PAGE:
Ugandans started casting their votes on Thursday to decide whether to give Yoweri Museveni, in power for three decades, another term in office. Voting at most polling stations in the capital, Kampala, was yet to start 90 minutes after the official opening of polling at 7 am local time (0400 GMT), leading to concerns among some voters. “If the voting time is reduced like this there will be many people who will not be able to vote,” said Dickson Mamber, a 34-year-old history teacher, who had been waiting in line for two hours at Muyembe polling station in Kampala. Voting at the station still had not started by 0545 GMT. All sides contesting the election accuse each other of stoking tensions and assembling vigilante groups, and the leading opposition candidates have predicted vote rigging.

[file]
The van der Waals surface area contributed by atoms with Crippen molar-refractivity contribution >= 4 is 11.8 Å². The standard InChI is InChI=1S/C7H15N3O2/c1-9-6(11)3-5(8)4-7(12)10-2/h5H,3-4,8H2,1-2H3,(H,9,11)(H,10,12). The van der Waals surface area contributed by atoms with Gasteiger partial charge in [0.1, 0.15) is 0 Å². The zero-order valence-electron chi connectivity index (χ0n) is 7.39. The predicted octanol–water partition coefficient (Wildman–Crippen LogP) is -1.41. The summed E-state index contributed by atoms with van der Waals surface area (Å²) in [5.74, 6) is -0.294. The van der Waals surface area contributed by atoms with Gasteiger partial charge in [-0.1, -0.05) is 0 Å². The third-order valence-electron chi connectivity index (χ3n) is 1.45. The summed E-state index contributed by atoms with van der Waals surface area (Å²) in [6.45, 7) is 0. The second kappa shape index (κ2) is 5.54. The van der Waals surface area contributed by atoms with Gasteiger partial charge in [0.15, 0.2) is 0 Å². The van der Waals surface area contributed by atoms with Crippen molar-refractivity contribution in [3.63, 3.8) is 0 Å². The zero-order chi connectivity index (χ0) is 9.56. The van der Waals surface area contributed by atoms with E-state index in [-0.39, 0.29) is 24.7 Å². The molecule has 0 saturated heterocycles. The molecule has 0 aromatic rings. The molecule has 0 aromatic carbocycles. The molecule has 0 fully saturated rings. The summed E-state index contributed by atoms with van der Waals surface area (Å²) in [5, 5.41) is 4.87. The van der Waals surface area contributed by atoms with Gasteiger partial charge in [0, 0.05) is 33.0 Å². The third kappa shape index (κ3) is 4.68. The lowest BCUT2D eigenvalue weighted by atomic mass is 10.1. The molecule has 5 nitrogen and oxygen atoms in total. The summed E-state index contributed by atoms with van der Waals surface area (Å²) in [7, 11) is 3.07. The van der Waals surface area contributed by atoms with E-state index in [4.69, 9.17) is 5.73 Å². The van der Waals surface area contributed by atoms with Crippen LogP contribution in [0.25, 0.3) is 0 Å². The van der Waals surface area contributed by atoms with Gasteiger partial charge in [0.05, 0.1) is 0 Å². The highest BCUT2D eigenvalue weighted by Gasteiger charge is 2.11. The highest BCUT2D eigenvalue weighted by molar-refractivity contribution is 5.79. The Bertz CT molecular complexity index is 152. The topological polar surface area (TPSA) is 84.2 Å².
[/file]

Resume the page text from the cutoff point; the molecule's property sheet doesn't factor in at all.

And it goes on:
Museveni, 71, has pleased Western allies by sending in peacekeeping troops to hotspots such as Somalia.
He faces two main challengers – longtime opposition leader Kizza Besigye, who has run unsuccessfully in three previous elections, and former prime minister Amama Mbabazi, who until recently was a close ally.
Besigye told Reuters on the eve of the vote Museveni was “not going to go peacefully” and said his supporters may stage street protests to dispute the election outcome.